“Practicing preventive measures to reduce the chance of being bitten by mosquitoes is the best way to prevent humans from contracting the virus,” Mary Anderson, a district health officer, said. “Remember to use mosquito repellent containing either DEET (Diethyl-meta-toluamide), Picaridin or Oil of Lemon Eucalyptus, be aware that mosquitoes are most active during dusk and dawn, remove standing water from around your house and check to make sure the screens on your windows and doors fit properly.”
West Nile Virus most often is spread by the bite of an infected mosquito. Mosquitoes are WNV carriers, also known as vectors. Infected mosquitoes can then spread WNV to birds, horses, humans and other animals when they bite. West Nile Virus is not spread through casual contact such as touching or kissing a person with the virus, representatives from the health department said.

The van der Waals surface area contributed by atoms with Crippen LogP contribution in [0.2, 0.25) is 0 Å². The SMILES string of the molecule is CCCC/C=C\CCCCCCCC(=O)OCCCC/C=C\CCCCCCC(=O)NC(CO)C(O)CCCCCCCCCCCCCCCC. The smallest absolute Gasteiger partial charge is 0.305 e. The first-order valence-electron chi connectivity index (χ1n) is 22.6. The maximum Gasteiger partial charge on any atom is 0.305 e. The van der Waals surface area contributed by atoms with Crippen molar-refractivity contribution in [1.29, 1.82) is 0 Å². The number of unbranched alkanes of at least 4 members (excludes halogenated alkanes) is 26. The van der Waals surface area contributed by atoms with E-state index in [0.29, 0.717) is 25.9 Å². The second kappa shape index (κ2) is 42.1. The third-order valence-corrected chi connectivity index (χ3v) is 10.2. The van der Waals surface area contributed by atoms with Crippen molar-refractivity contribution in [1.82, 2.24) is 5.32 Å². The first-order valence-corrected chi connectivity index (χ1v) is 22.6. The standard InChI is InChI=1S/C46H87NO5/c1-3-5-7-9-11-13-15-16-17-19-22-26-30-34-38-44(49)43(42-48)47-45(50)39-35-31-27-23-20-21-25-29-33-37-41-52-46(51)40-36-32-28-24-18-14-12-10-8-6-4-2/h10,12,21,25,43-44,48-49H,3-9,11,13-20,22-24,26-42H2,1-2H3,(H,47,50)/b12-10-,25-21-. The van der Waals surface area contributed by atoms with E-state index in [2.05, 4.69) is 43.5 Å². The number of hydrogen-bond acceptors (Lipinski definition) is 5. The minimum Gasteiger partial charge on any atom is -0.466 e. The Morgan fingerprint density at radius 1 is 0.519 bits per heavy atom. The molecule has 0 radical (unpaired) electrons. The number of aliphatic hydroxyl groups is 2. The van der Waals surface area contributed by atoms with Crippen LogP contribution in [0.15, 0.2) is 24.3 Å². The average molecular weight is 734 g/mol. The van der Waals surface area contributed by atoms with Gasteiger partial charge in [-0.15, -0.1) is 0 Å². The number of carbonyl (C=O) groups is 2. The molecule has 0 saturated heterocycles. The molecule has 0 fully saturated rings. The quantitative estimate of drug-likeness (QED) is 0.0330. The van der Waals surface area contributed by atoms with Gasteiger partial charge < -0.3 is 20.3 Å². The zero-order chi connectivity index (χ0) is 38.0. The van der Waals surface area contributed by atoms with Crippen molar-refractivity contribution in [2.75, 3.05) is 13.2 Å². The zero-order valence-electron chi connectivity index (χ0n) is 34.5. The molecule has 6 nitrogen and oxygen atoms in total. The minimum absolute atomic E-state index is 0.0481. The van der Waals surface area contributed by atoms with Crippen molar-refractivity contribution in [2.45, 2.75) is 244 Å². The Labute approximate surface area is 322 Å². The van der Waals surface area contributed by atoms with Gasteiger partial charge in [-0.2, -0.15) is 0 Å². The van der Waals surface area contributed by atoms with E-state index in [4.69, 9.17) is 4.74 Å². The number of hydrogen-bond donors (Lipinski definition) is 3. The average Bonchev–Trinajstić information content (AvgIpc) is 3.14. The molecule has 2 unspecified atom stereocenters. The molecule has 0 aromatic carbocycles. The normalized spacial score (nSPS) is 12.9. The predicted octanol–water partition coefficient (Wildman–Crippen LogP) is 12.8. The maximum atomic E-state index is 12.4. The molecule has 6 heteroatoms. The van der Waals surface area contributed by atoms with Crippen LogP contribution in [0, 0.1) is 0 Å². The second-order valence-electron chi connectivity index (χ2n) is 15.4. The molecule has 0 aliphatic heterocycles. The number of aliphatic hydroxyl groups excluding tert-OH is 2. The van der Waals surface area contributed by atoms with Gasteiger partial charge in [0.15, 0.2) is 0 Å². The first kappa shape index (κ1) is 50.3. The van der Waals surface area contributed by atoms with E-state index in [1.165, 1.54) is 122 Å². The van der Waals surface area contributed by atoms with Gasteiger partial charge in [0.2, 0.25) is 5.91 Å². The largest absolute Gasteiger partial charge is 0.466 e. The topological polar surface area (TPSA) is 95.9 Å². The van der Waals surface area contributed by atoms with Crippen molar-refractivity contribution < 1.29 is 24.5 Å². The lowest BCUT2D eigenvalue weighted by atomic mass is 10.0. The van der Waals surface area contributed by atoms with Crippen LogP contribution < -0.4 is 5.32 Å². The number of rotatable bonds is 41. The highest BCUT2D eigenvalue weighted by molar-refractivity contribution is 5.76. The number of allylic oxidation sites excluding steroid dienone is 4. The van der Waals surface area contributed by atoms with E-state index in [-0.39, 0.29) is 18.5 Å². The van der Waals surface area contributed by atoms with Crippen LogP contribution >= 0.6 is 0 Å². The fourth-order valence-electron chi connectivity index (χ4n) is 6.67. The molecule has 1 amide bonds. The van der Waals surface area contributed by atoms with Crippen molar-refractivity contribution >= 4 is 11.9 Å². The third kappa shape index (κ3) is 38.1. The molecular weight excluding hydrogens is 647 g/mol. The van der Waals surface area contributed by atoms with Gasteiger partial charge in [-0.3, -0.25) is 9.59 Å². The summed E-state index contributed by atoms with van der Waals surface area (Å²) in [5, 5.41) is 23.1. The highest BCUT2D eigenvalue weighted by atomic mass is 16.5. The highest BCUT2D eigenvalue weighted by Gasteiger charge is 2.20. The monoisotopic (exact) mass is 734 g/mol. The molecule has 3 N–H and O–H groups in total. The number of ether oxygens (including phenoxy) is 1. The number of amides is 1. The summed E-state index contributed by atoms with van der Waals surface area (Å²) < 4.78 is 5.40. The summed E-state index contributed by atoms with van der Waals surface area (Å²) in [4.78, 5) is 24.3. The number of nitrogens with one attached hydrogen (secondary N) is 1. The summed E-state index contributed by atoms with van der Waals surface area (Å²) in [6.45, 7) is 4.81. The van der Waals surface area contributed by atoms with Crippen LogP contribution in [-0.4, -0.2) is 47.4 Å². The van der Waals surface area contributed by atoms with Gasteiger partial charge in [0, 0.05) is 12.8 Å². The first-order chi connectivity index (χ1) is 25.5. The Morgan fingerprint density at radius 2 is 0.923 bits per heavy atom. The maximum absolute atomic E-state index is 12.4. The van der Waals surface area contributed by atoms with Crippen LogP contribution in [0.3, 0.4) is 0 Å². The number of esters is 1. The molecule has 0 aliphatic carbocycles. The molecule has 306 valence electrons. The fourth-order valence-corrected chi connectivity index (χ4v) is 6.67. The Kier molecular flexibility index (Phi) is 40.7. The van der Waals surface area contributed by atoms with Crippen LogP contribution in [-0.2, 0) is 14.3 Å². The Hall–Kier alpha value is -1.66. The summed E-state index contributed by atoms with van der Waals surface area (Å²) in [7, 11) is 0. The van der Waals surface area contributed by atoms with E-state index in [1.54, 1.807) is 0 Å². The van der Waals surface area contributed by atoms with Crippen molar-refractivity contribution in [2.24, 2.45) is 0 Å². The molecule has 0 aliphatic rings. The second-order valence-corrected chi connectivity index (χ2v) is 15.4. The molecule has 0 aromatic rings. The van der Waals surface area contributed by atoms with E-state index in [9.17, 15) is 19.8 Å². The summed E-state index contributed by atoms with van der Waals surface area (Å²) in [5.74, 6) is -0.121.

Anderson also said that local horse owners should get their animals vaccinated against WNV, if they have not yet done so. While pets like dogs and cats can contract the virus, it is very unlikely, she added. Do not use repellents meant for humans on pets. Check with your veterinarian for products that are pet specific. For more information, see the health department’s Web site at www.washoecounty.us/health or to the Centers for Disease Control and Prevention at www.CDC.gov.